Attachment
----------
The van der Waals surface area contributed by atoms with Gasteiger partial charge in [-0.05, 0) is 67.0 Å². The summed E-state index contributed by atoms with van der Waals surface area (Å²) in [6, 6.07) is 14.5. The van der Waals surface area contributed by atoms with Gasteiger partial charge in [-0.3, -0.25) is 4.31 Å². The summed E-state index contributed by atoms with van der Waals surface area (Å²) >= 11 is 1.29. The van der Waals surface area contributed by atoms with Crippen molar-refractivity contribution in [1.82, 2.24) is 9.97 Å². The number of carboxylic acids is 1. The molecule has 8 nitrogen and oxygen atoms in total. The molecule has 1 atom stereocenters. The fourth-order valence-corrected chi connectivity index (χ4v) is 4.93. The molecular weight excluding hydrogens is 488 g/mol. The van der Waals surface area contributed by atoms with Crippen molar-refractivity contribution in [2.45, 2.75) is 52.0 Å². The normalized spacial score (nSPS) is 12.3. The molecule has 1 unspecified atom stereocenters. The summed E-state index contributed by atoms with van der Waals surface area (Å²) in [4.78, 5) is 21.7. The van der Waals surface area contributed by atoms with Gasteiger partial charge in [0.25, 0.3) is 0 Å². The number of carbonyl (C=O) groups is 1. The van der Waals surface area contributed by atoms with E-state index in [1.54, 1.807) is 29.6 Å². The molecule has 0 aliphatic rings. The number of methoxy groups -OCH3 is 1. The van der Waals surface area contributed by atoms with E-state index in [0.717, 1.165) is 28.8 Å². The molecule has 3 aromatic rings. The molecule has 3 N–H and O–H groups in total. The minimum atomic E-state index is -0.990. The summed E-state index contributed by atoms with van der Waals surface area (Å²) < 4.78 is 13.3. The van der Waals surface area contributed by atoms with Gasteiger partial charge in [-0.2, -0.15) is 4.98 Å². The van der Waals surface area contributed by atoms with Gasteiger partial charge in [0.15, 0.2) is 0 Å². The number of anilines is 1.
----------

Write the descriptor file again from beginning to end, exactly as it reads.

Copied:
The van der Waals surface area contributed by atoms with Gasteiger partial charge in [-0.05, 0) is 67.0 Å². The summed E-state index contributed by atoms with van der Waals surface area (Å²) in [6, 6.07) is 14.5. The van der Waals surface area contributed by atoms with Gasteiger partial charge in [-0.3, -0.25) is 4.31 Å². The summed E-state index contributed by atoms with van der Waals surface area (Å²) >= 11 is 1.29. The van der Waals surface area contributed by atoms with Crippen molar-refractivity contribution in [1.82, 2.24) is 9.97 Å². The number of carboxylic acids is 1. The molecule has 8 nitrogen and oxygen atoms in total. The molecule has 1 atom stereocenters. The fourth-order valence-corrected chi connectivity index (χ4v) is 4.93. The molecular weight excluding hydrogens is 488 g/mol. The van der Waals surface area contributed by atoms with Crippen molar-refractivity contribution in [2.45, 2.75) is 52.0 Å². The normalized spacial score (nSPS) is 12.3. The molecule has 1 unspecified atom stereocenters. The summed E-state index contributed by atoms with van der Waals surface area (Å²) in [4.78, 5) is 21.7. The van der Waals surface area contributed by atoms with Gasteiger partial charge in [0.25, 0.3) is 0 Å². The number of carbonyl (C=O) groups is 1. The van der Waals surface area contributed by atoms with E-state index in [1.54, 1.807) is 29.6 Å². The molecule has 0 aliphatic rings. The number of methoxy groups -OCH3 is 1. The van der Waals surface area contributed by atoms with E-state index in [0.717, 1.165) is 28.8 Å². The molecule has 3 aromatic rings. The molecule has 3 N–H and O–H groups in total. The minimum atomic E-state index is -0.990. The summed E-state index contributed by atoms with van der Waals surface area (Å²) < 4.78 is 13.3. The van der Waals surface area contributed by atoms with Gasteiger partial charge in [-0.2, -0.15) is 4.98 Å². The van der Waals surface area contributed by atoms with Gasteiger partial charge in [0.15, 0.2) is 0 Å². The number of anilines is 1.